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Primary third year

By October 17, 2019Uncategorized

Montessori philosophy tells us that children have stages, or planes, of development. The first of these is from birth to age six. During these years, called the Absorbent Mind Period, children go through sensitive periods of order, language, movement, reading, writing, etc. The 3-year cycle in a Montessori Primary program reflects the second half of this plane of development and the sensitive periods that accompany it. 

After two years, children have become confident in their classroom and with their teachers. They have worked with many of the materials and can’t wait to master more of them. They are now in a position to be leaders and role models to the younger children as they take on various leadership roles within the classroom. They set the tone and serve as an example of appropriate behavior in the classroom. The experience of serving in this leadership role does wonders to reinforce the five-year-old’s sense of autonomy and self-confidence. 

The program ensures that 3rd year children have ample experience and instruction in all subject areas, including: mathematics, written and spoken language, sensorial activities, physical science, geography, biology, Spanish, and peace education.

Children will by now have gained pre-reading and pre-writing skills. They will continue to compose and read more complex short vowel words, long vowel (or silent-e) words, sight words, and phonograms. They will solidify the decoding skills of reading and will have plenty of practice time as they read aloud to their teachers, classmates, and parents, and follow written directions in their work and their goal pad.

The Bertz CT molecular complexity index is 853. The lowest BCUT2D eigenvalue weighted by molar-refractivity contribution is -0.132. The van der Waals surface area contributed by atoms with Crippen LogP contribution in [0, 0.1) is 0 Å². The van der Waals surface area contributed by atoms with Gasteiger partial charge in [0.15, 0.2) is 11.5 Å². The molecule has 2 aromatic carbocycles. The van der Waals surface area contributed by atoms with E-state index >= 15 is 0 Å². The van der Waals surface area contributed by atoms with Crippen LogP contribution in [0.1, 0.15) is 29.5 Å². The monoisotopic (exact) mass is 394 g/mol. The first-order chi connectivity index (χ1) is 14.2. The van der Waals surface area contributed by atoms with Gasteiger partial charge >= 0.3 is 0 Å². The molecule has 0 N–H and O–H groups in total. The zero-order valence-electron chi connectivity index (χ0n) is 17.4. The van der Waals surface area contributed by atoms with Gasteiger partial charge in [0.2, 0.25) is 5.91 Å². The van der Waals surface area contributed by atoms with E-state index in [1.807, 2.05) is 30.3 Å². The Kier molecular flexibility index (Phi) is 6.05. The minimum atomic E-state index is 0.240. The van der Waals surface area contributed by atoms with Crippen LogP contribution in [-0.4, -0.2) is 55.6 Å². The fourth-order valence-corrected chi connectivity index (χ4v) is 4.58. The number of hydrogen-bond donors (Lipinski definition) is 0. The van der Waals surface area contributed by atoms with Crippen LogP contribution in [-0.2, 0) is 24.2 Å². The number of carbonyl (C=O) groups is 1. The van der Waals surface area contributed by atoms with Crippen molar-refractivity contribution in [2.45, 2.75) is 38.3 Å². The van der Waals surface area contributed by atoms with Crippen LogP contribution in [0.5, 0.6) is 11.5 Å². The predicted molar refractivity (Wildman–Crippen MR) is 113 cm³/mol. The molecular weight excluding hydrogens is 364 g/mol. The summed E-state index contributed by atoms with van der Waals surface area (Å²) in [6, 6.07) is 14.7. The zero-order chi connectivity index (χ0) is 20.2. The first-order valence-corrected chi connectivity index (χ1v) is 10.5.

Similarly, they are gaining a solid understanding of numbers and the decimal system. In their 3rd year they will practice their number formation and manipulate numbers to complete addition, subtraction, multiplication and division of numbers. As the year progresses, they will gain a deeper understanding of how numbers work and can be made to work, leading to later abstract math work. 

Third-year children’s bodies continue to grow in height and strength; they now have the stamina to engage in longer works, and works requiring more intense and focused periods of concentration. These are generally the highest level of works in the primary program. By working to gain skills in manipulation and concentration in the first two years, the 3rd-year child now has the emotional, social, and physical strength to practice what he/she has learned, to master it, and then to extend it into the beginnings of abstraction. 

Reading and writing work:

  • Children are encouraged and are eager to produce longer writing output in creative writing books
  • They learn valuable dictionary skills
  • 3rd years have a dedicated library time and may borrow books


Math work:

  • Children gain a deeper understanding of place value (decimal system). They work with the concrete materials and they perform operations with four digit numbers.
  • They gain an understanding of linear, skip counting, squaring and cubing numbers up to 1,000.
  • They gain a concrete understanding of fractions. 

Five-year-olds are beginning to reflect upon their world. They pay close attention, are highly observant, ask more questions, and begin to explain the world in their own terms. Everything they have learned so far becomes more integrated. They have been, and continue to be, allowed to develop at their own pace, to ask questions, to sit and think, to work alone or with a friend, and if they are not yet ready for the next concept or lesson they are neither “left behind” nor made to feel like a failure. The goal is not that children develop at a predetermined pace, but to ensure that whatever they do, they do well and feel good about themselves as learners and leaders. 


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